On military equipment, Lenain said, “India is looking to diversify its suppliers and obviously France is a great option.” Lenain suggested France and India could also cooperate on the development of a fighter jet engine and that France could negotiate the sale of Rafaele M fighter jets.
“I must stress that no other country is so committed to making available to Indian forces the best technology, without restrictions,” Lenain emphasized, “and to such a level to not only meet ‘Make in India,’ but also to go forward to co-develop and co-produce equipment.”
“India is looking to diversify its suppliers and obviously I think that France is a great, great option, and we are working on major equipment cooperation together,” the Times of India, citing TNN, quoted the ambassador as saying.
Indian lab teams up with France’s Naval Group on submarine techhttps://t.co/V4kRGE7i1o pic.twitter.com/0Kv0M5QQiT
— Defense News (@defense_news) January 24, 2023
Indian and French companies are also reportedly cooperating on submarine technology. Naval Group, a French corporation, announced on Monday it had signed an agreement with India’s Naval Materials Research Laboratory “to integrate fuel cell-based air-independent propulsion systems in Kalvari-class submarines,” according to Defense News.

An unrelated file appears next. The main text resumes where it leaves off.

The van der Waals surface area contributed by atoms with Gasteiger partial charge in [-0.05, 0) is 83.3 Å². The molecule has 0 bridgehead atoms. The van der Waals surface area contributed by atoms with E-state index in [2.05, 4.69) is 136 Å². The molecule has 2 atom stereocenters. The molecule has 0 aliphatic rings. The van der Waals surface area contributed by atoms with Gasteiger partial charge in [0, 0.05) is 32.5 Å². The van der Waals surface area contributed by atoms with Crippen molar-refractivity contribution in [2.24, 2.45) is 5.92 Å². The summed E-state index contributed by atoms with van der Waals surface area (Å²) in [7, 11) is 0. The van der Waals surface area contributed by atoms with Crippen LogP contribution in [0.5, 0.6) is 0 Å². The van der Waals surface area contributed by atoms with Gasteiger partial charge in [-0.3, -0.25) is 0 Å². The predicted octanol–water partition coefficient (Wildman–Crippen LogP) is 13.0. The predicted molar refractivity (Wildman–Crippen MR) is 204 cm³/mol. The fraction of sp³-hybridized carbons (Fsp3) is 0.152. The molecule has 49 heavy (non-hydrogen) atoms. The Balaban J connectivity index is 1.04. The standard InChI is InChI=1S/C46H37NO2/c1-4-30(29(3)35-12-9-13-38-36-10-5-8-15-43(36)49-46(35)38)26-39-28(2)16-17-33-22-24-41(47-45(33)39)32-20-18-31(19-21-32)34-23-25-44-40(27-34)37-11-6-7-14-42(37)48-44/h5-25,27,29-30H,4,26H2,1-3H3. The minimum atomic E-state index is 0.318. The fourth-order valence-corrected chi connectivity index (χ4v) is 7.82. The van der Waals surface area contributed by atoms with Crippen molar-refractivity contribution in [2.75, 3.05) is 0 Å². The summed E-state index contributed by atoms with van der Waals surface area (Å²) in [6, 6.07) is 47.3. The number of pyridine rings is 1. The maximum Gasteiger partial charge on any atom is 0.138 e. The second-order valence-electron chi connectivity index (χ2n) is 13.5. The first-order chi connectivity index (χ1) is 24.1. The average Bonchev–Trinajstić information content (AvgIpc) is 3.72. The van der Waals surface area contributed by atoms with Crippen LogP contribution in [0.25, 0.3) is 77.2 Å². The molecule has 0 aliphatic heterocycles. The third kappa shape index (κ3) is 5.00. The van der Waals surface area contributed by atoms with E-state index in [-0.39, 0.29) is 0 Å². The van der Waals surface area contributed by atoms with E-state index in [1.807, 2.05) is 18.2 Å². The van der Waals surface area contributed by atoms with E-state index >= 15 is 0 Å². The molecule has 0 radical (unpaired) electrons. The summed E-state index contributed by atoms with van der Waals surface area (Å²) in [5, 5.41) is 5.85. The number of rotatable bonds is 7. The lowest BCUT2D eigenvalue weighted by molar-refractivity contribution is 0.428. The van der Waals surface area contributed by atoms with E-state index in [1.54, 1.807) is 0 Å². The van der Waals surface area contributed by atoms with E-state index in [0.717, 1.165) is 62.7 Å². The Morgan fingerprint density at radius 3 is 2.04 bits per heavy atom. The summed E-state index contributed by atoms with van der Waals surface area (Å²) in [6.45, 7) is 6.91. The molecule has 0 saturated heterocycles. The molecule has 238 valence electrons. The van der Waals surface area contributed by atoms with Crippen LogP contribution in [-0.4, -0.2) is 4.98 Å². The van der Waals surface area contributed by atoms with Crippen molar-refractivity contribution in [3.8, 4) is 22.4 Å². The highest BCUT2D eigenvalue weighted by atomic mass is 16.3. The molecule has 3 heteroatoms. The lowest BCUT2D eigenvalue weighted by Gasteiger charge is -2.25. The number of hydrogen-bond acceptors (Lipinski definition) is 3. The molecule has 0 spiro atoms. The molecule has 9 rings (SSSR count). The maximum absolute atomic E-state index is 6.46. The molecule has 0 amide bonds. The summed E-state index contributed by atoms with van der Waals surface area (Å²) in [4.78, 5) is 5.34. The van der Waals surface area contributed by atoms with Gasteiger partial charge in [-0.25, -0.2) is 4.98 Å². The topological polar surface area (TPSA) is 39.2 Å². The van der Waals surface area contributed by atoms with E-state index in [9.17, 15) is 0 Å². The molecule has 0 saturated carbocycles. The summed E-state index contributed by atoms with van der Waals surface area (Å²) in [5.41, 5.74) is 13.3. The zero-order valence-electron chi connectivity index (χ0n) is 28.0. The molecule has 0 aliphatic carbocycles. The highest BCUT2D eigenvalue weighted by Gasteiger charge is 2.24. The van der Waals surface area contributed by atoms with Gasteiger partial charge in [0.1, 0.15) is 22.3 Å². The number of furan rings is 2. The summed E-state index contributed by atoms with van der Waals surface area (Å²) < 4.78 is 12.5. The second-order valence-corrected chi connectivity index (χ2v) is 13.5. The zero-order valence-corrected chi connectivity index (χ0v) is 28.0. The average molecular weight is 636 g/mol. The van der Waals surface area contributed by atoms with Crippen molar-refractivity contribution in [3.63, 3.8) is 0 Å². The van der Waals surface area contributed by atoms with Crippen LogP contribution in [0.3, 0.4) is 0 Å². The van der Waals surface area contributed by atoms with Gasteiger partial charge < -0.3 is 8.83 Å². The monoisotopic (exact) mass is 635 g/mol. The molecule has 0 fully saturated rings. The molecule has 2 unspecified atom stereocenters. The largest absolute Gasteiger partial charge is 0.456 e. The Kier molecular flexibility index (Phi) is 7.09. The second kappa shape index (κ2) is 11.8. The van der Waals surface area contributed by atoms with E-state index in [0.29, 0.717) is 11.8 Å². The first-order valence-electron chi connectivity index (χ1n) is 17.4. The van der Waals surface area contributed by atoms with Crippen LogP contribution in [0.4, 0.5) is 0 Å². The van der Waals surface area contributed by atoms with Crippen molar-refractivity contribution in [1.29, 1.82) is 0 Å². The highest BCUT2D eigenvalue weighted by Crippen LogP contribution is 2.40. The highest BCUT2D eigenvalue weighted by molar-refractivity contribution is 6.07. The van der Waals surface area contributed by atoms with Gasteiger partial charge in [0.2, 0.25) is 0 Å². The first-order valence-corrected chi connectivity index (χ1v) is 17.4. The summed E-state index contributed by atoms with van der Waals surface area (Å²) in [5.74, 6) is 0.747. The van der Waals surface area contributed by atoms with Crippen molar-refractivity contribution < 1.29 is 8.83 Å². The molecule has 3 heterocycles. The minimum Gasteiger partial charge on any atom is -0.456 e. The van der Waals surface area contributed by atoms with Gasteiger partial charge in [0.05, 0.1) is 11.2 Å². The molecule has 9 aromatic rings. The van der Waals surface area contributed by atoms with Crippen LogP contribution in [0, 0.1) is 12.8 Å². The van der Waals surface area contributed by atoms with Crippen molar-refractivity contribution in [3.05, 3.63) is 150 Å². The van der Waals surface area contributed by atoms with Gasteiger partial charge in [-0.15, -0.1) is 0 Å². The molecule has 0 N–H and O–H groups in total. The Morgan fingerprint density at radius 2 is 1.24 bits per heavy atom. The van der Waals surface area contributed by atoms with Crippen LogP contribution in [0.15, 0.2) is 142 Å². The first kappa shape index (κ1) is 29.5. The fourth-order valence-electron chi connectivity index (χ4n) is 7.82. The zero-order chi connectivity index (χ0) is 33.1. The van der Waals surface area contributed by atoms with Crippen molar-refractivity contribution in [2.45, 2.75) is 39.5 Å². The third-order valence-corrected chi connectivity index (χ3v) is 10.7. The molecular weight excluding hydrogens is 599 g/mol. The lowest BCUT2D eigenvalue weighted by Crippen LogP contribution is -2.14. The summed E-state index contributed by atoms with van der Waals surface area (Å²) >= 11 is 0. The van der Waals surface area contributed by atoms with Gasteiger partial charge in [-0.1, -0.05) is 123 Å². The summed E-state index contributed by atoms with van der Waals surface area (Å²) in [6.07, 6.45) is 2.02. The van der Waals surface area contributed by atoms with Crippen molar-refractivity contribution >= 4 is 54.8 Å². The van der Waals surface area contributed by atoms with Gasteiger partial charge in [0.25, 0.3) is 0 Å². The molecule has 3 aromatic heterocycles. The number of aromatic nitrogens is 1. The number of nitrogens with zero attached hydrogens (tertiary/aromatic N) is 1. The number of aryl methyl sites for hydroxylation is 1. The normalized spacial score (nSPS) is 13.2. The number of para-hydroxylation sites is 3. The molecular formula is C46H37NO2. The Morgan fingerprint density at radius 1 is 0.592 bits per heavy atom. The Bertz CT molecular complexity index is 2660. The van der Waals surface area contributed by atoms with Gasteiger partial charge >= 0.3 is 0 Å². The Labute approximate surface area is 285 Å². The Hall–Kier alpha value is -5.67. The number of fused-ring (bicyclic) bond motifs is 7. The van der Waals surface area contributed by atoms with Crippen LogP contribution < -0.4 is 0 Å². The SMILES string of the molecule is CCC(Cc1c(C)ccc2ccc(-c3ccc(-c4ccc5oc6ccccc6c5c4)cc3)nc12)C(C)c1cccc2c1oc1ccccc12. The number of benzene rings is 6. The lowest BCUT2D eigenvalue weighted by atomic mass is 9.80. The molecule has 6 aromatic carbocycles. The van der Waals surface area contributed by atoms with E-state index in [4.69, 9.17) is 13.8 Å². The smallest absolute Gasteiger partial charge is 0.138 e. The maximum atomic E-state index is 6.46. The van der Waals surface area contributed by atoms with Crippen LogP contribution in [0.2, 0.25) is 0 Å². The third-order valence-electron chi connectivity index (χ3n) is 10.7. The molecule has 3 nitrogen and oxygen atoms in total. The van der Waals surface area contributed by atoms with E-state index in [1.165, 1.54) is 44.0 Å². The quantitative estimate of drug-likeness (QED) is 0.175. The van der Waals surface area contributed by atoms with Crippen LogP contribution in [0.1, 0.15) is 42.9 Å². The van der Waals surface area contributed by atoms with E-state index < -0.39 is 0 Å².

“AIP technology is known to enhance the endurance of conventional, or non-nuclear, submarines from about 24 hours to 14-21 days,” Defense News explained, allowing India to upgrade its current fleet without having to replace them.
Indian diplomats have expressed public resentment towards Europe on the matter of equipping their armed forces in light of European pressure to limit or end all trade with Russia. Russia became India’s top oil supplier last year and has equipped India with missiles and other critical weapons, something External Affairs Minister S. Jaishankar reiterated in irritated comments in October.
“We have a long-standing relationship with Russia, and this relationship has served our interests well,” Jaishankar explained at the time. “We have, as you know, a substantial inventory of Soviet and Russian-origin weapons, and that inventory actually grew for a variety of reasons – you know, the merits of the weapon systems themselves.”
“But also because for multiple decades, Western countries did not supply weapons to India, and in fact saw a military dictatorship next to us as the preferred partner,” he noted, referring to Pakistan.
Jaishankar similarly rejected calls to limit oil purchases from Russia this month, noting that European countries calling for sanctions have done little to reduce dependence on Russian fossil fuels.
“Europe imported, in the same period, six times the energy which India did … if it is a matter of principle why didn’t Europe cut on the first day? Why didn’t on 25th February, a complete cut off of energy imports from Russia?” Jaishankar asked, referring to the first day of the full-scale Russian invasion of Ukraine last year. “You can’t say it’s my principle but by the way, I will do it by my timing.”